But the fact that you are in communion with each other gives the lie to any serious schism. Who is in communion with whom can be a complex issue. There are Eastern Rite churches in communion with Rome. There are (in the US) Anglican Rite churches in communion with Rome. Protestants tend to have open communion because they are lacking an understanding of the need for sacramental assurance. To this end, Rome offers communion to the East as it recognises Orthodox orders but not to the Anglican Communion whose orders it considers null.
Yet Eastern Christianity, as far as I'm aware, offers communion to nobody else, not even Rome except in dire conditions such as imminent death. The point of all this is that if the Antiochians are willing to share communion with Coptic Christians then they can't consider any schism to be of any great moment.
- admin - 19-09-2006
I think you are right Paul, especially in the context of Orthodox bishops in the West who have to live and work with others.
In my own British Orthodox church in Chatham we have a Russian Orthodox English convert woman and her daughter who have been worshipping with us for many years and communing with the knowledge of both the Russian bishop and our own Abba Seraphim.
And we had a ROCOR member who wanted to worship with us and had found the Russian culture rather difficult, he was received as an Orthodox Christian, which is how the Oriental Orthodox view the Eastern Orthodox. He is rather ill at the moment and hasn't been able to travel but we do not consider that he has 'converted' to our Church, rather he was already Orthodox and was choosing to worship in a more British environment.
Indeed I know many OO folk who receive communion in EO churches and I know personally EO who receive in OO churches. Some friends of mine in the US were becoming Orthodox and though they liked the Coptic Orthodox Church it was a 2 hour drive. Their nearest Church was a Greek one. They spoke to both priests and were told that whatever they decided they would be able to commune in the other.
So personally I think much of the ground work has been done for reconciliation. In fact talking to some Roman Catholics yesterday at Minster in Thanet, serious academics who know their subject, I am sure that in terms of Christology there are no significant difference between the OO and Roman Catholics either.
If you read back in the history of the non-Chalcedonians or Oriental Orthodox, you will find that even when things were most difficult between the non-Chalcedonians and the Imperial authority, I mean when people were getting killed for making the wrong choices, even then the manner of recieving people from the Chalcedonians was by a confession of faith, not by a baptism or even chrismation, because it was clear that in the substance of the faith there was agreement.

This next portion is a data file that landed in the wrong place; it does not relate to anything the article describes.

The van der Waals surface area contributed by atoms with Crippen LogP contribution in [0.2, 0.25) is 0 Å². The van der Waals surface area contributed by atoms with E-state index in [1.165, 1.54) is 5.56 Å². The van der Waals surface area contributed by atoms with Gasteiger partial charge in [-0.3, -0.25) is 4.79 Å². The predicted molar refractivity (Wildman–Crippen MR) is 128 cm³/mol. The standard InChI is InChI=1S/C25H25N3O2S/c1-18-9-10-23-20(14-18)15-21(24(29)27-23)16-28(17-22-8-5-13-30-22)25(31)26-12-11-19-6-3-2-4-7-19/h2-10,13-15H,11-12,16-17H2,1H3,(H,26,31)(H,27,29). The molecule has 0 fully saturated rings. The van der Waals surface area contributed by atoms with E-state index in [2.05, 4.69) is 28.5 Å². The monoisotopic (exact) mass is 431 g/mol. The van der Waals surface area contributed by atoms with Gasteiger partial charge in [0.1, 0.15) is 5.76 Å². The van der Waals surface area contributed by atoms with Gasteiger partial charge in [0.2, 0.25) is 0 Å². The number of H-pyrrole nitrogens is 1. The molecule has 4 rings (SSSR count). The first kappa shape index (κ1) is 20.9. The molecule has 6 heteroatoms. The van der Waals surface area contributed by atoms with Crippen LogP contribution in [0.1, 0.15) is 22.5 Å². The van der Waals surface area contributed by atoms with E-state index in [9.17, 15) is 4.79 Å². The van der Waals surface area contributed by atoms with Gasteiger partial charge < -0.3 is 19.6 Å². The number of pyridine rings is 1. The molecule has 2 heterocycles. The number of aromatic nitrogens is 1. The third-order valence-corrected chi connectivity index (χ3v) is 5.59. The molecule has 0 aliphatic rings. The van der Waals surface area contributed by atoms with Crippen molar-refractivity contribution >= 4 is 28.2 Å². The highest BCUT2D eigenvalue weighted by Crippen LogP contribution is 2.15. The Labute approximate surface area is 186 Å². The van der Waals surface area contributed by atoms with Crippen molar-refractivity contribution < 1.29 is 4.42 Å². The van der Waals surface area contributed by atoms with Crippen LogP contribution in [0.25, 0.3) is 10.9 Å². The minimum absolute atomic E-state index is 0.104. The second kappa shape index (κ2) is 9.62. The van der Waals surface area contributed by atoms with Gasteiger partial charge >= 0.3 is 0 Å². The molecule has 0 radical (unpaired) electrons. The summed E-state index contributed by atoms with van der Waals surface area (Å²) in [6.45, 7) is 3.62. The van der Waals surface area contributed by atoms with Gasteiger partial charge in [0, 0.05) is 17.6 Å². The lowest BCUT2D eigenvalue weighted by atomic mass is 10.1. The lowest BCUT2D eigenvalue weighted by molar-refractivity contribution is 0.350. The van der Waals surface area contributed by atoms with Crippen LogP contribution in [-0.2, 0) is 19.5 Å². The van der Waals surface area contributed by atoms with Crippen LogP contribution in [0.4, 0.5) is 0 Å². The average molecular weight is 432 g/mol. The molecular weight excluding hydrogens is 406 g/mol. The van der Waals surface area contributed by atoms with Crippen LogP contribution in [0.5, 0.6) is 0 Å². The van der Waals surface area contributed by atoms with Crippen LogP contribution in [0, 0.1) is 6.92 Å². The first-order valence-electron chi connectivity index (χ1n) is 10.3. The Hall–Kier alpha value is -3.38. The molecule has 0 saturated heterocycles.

- alexander - 25-01-2007
The whole question on the differences between the Oriental & Byzantine churches, and the reason why there is such a universal misunderstanding of the Coptic Church's position, is one that has long puzzled me. Peter's posting is therefore helpful. It seems to me that it could be a fruitful area for research - but I am not equipped to undertake this.
Eastern and Oriental Orthodoxy - John Charmley - 25-01-2007
It is a puzzle, and Peter, like Abba Seraphim, explains it terribly well. There is much that could be said on another occasion, and there is a lot on the BOC website that helps us through this. But having debated this elsewhere, what saddens me is the spirit of narrow exclusivity evinced by some EOs. It may be some OOs do, but maybe I have been lucky and not seen that. But the Copts, perhaps because they have never been an Imperial Church, seem much more eirenic, and whilst holding to the Orthodox Faith, do not seem to insist that God is their Father and their Father only.
It does seem to me that if one goes back to Chalcedon, there were real differences, based on real issues which were not understood in the same way by the different sides involved. But, essentially, this was a family quarrel, which, like all such, makes Our Father sad at our fallibility; fortunately, He is the ultimate loving Father and He is always willing to forgive those who repent. We all have much to repent, and he who says he is without sin speaks folly.
The Orthodox Unity website at <!-- m --><a class="postlink" href="http://www.orthodoxunity.org/">http://www.orthodoxunity.org/</a><!-- m --> gives more than enough evidence that without compromise on essentials, movement towards unity is possible - and it is so sad that Christians with so much in common (more than some of them know) remain sundered.
But that does not stop us being brothers and sisters in Christ - even if some don't acknowledge the family resemblance!